Philadelphia College of Osteopathic Medicine, USA
Posters & Accepted Abstracts: J Psychiatry
Background: Brain neoplastic changes can present with psychosis or be an aggravating factor in a patient with pre-existing behavioral symptoms. Changes in patients├ó┬?┬? behavior or personality may be the first indicator of organic pathology within the brain parenchyma. Patients over the age of 50, patients with neurological symptoms or atypical presentations of mental illness mandate neuroimaging with a CT or MRI to rule out organic pathology. Case Presentation: A 19 year-old Caucasian male with no past psychiatric history presented with bizarre behavior and confusion over the past week. The patient reported that his friend had exposed him to a ├ó┬?┬?pagan ritual├ó┬?┬Ł that destabilized him. He admitted to auditory hallucinations related to God and Lucifer and suicidal ideations. He had some loosening of associations but provided a cogent history. In the next few days the patient had worsening confusion and continued to have religious delusions. He began confusing the identities of people around him and could not recall conversations held within the same hour. Brain MRI revealed a non-enhancing nodular cortical white matter focus in the right anterior temporal lobe suggesting a low-grade glioma. Conclusion: Clinicians should be cognizant of underlying brain lesions in patients initially presenting with atypical psychosis. Evaluation of a patient with an atypical presentation of psychosis should routinely include a neuroimaging study for the possibility of a gross lesion. Psychiatric patients with brain lesions may present without neurological findings. The reversibility of psychosis in some patients with brain tumors necessitates the proper diagnosis.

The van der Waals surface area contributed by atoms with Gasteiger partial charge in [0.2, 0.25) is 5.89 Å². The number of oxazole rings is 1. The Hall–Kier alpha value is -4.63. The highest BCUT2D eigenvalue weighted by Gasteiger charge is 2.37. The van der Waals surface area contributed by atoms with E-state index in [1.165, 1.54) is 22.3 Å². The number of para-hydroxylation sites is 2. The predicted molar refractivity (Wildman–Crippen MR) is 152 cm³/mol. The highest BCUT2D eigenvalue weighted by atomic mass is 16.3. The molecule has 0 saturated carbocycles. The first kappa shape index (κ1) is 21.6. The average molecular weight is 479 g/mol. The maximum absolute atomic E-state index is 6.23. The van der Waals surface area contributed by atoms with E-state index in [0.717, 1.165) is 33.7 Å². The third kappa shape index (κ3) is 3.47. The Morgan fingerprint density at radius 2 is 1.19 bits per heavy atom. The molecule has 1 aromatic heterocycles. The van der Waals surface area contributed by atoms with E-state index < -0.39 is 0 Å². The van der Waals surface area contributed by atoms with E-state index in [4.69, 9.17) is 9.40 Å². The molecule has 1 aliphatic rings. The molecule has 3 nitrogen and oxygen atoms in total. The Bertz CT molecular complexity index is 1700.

Heather Peluso is a Medical Student at Philadelphia College of Osteopathic Medicine, USA.
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